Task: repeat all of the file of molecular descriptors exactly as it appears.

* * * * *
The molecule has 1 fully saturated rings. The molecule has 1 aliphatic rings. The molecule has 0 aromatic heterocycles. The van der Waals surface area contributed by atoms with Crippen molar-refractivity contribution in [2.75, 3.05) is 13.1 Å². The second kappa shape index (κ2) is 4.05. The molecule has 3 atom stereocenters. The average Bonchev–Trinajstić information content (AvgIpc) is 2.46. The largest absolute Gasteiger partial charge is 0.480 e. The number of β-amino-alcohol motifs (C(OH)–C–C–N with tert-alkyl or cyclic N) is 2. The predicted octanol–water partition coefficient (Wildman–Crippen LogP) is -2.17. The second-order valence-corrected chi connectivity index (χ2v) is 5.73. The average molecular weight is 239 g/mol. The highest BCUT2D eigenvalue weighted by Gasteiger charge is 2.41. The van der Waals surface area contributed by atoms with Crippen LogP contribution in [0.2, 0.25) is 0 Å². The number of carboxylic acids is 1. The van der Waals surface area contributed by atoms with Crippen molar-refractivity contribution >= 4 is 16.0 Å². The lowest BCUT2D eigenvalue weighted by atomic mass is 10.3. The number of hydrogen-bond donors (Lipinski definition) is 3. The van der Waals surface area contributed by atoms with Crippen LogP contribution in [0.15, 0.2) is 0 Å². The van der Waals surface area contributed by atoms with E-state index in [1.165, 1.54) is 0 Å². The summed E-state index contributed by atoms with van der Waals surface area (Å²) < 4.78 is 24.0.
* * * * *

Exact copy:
The molecule has 1 fully saturated rings. The molecule has 1 aliphatic rings. The molecule has 0 aromatic heterocycles. The van der Waals surface area contributed by atoms with Crippen molar-refractivity contribution in [2.75, 3.05) is 13.1 Å². The second kappa shape index (κ2) is 4.05. The molecule has 3 atom stereocenters. The average Bonchev–Trinajstić information content (AvgIpc) is 2.46. The largest absolute Gasteiger partial charge is 0.480 e. The number of β-amino-alcohol motifs (C(OH)–C–C–N with tert-alkyl or cyclic N) is 2. The predicted octanol–water partition coefficient (Wildman–Crippen LogP) is -2.17. The second-order valence-corrected chi connectivity index (χ2v) is 5.73. The average molecular weight is 239 g/mol. The highest BCUT2D eigenvalue weighted by Gasteiger charge is 2.41. The van der Waals surface area contributed by atoms with Crippen LogP contribution in [0.2, 0.25) is 0 Å². The number of carboxylic acids is 1. The van der Waals surface area contributed by atoms with Crippen molar-refractivity contribution >= 4 is 16.0 Å². The lowest BCUT2D eigenvalue weighted by atomic mass is 10.3. The number of hydrogen-bond donors (Lipinski definition) is 3. The van der Waals surface area contributed by atoms with Crippen LogP contribution in [0.15, 0.2) is 0 Å². The van der Waals surface area contributed by atoms with E-state index in [1.165, 1.54) is 0 Å². The summed E-state index contributed by atoms with van der Waals surface area (Å²) < 4.78 is 24.0.